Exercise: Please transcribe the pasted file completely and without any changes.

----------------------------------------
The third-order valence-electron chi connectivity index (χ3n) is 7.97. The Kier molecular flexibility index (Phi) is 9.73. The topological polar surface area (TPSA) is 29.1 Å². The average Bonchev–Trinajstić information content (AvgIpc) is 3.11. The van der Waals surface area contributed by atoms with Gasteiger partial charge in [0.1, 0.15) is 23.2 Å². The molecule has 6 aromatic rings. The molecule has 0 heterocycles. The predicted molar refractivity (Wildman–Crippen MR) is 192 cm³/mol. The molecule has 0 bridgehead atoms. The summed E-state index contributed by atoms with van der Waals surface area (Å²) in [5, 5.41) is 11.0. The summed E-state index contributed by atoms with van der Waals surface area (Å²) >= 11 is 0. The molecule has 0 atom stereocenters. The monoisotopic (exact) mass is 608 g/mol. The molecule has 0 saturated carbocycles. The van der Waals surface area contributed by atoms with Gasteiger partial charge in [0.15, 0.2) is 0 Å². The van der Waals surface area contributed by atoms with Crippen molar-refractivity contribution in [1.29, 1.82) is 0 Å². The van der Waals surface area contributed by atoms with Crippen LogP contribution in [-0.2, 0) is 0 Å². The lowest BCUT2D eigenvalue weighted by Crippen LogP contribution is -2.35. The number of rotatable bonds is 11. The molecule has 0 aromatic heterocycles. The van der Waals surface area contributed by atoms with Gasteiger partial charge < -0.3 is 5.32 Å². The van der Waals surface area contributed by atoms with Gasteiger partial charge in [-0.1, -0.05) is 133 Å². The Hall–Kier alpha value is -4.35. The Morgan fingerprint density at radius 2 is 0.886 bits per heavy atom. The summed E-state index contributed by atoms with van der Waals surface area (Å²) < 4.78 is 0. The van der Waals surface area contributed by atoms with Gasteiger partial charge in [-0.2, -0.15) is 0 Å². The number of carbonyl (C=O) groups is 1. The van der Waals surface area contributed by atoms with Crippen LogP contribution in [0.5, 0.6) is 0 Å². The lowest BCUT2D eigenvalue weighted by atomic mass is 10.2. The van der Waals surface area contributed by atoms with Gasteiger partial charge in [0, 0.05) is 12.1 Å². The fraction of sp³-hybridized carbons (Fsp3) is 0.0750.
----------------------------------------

The third-order valence-electron chi connectivity index (χ3n) is 7.97. The Kier molecular flexibility index (Phi) is 9.73. The topological polar surface area (TPSA) is 29.1 Å². The average Bonchev–Trinajstić information content (AvgIpc) is 3.11. The van der Waals surface area contributed by atoms with Gasteiger partial charge in [0.1, 0.15) is 23.2 Å². The molecule has 6 aromatic rings. The molecule has 0 heterocycles. The predicted molar refractivity (Wildman–Crippen MR) is 192 cm³/mol. The molecule has 0 bridgehead atoms. The summed E-state index contributed by atoms with van der Waals surface area (Å²) in [5, 5.41) is 11.0. The summed E-state index contributed by atoms with van der Waals surface area (Å²) >= 11 is 0. The molecule has 0 atom stereocenters. The monoisotopic (exact) mass is 608 g/mol. The molecule has 0 saturated carbocycles. The van der Waals surface area contributed by atoms with Gasteiger partial charge in [0.15, 0.2) is 0 Å². The van der Waals surface area contributed by atoms with Crippen molar-refractivity contribution in [1.29, 1.82) is 0 Å². The van der Waals surface area contributed by atoms with Crippen LogP contribution in [-0.2, 0) is 0 Å². The lowest BCUT2D eigenvalue weighted by Crippen LogP contribution is -2.35. The number of rotatable bonds is 11. The molecule has 0 aromatic heterocycles. The van der Waals surface area contributed by atoms with Gasteiger partial charge < -0.3 is 5.32 Å². The van der Waals surface area contributed by atoms with Gasteiger partial charge in [-0.1, -0.05) is 133 Å². The Hall–Kier alpha value is -4.35. The Morgan fingerprint density at radius 2 is 0.886 bits per heavy atom. The summed E-state index contributed by atoms with van der Waals surface area (Å²) < 4.78 is 0. The van der Waals surface area contributed by atoms with Gasteiger partial charge in [-0.2, -0.15) is 0 Å². The number of carbonyl (C=O) groups is 1. The van der Waals surface area contributed by atoms with Crippen LogP contribution in [0.5, 0.6) is 0 Å². The lowest BCUT2D eigenvalue weighted by atomic mass is 10.2. The van der Waals surface area contributed by atoms with Gasteiger partial charge in [0, 0.05) is 12.1 Å². The fraction of sp³-hybridized carbons (Fsp3) is 0.0750.